The headline in the Financial Times provoked more than a double-take. “Mike Ashley is the plain-speaking business hero we need.”
Mike Ashley, the bully boy behind pile it high, flog it cheap sports gear, serial user of zero hours contracts, and hate figure to a large portion of the Newcastle United faithful for his refusal to spend heavily. That Mike Ashley.
Has the FT taken leave of its senses? The same title that exposed the scandal of the macho bad behaviour surrounding the Presidents Club dinner now praising the business boss who vomited into a fireplace after consuming 12 pints in a pub during a management meeting?
Actually, the FT is right. The source of the applause was the memo Ashley sent to the Debenhams board, expressing anger at their refusal of a £40m interest-free loan and equity injection from his Sports Direct chain, the department store group’s biggest shareholder.
In no uncertain terms, Ashley maps out the lie of the land for the Debenhams directors. It’s not pretty: “November was the worst November for retailers in living memory; the market is saying Debenhams has no credit insurance; advisers and banks are telling suppliers they should not trade with the firm at a level above which they can afford to lose; suppliers are managing themselves out of stores; product is being discounted to try and realise some cash.” And, says Ashley, with a final flourish: “Additionally, it is speculated that the company currently has a zero chance of survival.”
Phew. That’s telling them. And that’s the point. Because too few senior business people tell it how it is, for fear of provoking upset and spoiling relationships. Too many of their advisers seek to please, not help.
The result is that they carry on existing in a bubble. Decisions that should be taken aren’t, boards do not confront reality, and instead, carry on their sweet way. Opportunities to act, to do something, are lost, with the result that when the C-suite does decide to move it’s often too late.
For injecting a dose of reality into proceedings, and, hopefully, making the Debenhams top brass sit up and see sense, Ashley deserves much credit. At the very least, they cannot maintain they were not made aware.
His straight-talking is commendable and authoritative – Ashley, don’t forget, is immersed in retail, and is grappling on a daily basis with the same landscape that is confronting Debenhams.
It’s Ashley as well, as the head of an empire that along with Sports Direct includes lingerie firm Agent Provocateur, Evans Cycles, luxury fashion chain Flannels, the House of Fraser department stores, and major holdings in Debenhams and French Connection, who is warning loudly about the dire future facing the high street. Rising rents and growing popularity of online shopping paint a bleak prospect, one that he says could be improved by a tax on firms who generate 20 per cent of their revenues from the internet.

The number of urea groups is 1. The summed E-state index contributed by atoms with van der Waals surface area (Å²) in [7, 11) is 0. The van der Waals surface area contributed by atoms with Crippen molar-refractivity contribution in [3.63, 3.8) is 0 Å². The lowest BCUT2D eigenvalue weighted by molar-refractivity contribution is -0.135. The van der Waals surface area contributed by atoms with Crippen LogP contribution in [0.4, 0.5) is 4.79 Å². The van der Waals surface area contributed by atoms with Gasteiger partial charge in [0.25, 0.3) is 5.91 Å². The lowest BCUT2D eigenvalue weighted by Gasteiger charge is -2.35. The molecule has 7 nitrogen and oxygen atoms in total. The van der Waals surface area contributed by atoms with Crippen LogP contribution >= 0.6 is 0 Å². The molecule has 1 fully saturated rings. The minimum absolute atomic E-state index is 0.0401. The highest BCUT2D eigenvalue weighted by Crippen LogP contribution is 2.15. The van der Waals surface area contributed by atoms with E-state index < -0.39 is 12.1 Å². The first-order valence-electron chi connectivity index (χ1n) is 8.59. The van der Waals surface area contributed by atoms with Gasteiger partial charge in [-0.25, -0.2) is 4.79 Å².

It would be disastrous if the time-honoured establishment reaction to the likes of Ashley, of labelling him as an upstart, as someone not to be taken seriously, was pursued
As with Debenhams, Ashley does not pull his punches, telling MPs, the high street is heading for extinction unless radical action was taken and warning them: “I’m not Father Christmas.”
I never imagined I’d write this: we need more Mike Ashleys. Not the bad boy Ashley, but the one who is prepared to speak out, to stand up and to be counted.
What’s striking is just how few major retailers are prepared to voice their fears and frustrations. We’re entering a season of renewed woe in the industry, of yet more dismal sets of results and closures – but the silence, the sense of inertia, will be resounding.
In private, they’re all complaining and moaning like mad. But, hidebound by conservatism, afraid of rocking the boat, of drawing attention to themselves and somehow being seen as in trouble, they’re saying very little in public.
The result is that it’s not just the directors of Debenhams who are able to kid themselves, but trade associations, industry organisations, MPs, media, councils, landlords, trade unions. They, along with the retailers, should all be campaigning to save our high streets, highlighting the imbalance between digital and bricks and mortar, pointing up the ridiculous nature of the business rates system, stating categorically that thousands of jobs are going to perish – not to mention the knock-on effects to communities.
There’s a bit of noise, but it’s scattergun, and nowhere near concerted or loud enough. The fact it’s fallen to Ashley to say something, speaks volumes.
All credit to him, though. Of course he’s got a vested interest, as he has in Debenhams. But if he does not protest, who will? Hopefully, the directors of Debenhams will wake up, along with the MPs he was addressing.
It would be disastrous if the time-honoured establishment reaction to the likes of Ashley, of labelling him as an upstart, as someone not to be taken seriously, was pursued. The time for retreating into the bunker, and hoping the danger will pass, has gone. The Debenhams board must act, and act now. Likewise, where the broader state of the high street is concerned, we need action and we need it now.
Mike Ashley, a saviour. Who would have thought it?
Chris Blackhurst is a former editor of The Independent, and director of C|T|F Partners, the campaigns, strategic, crisis and reputational, communications advisory firm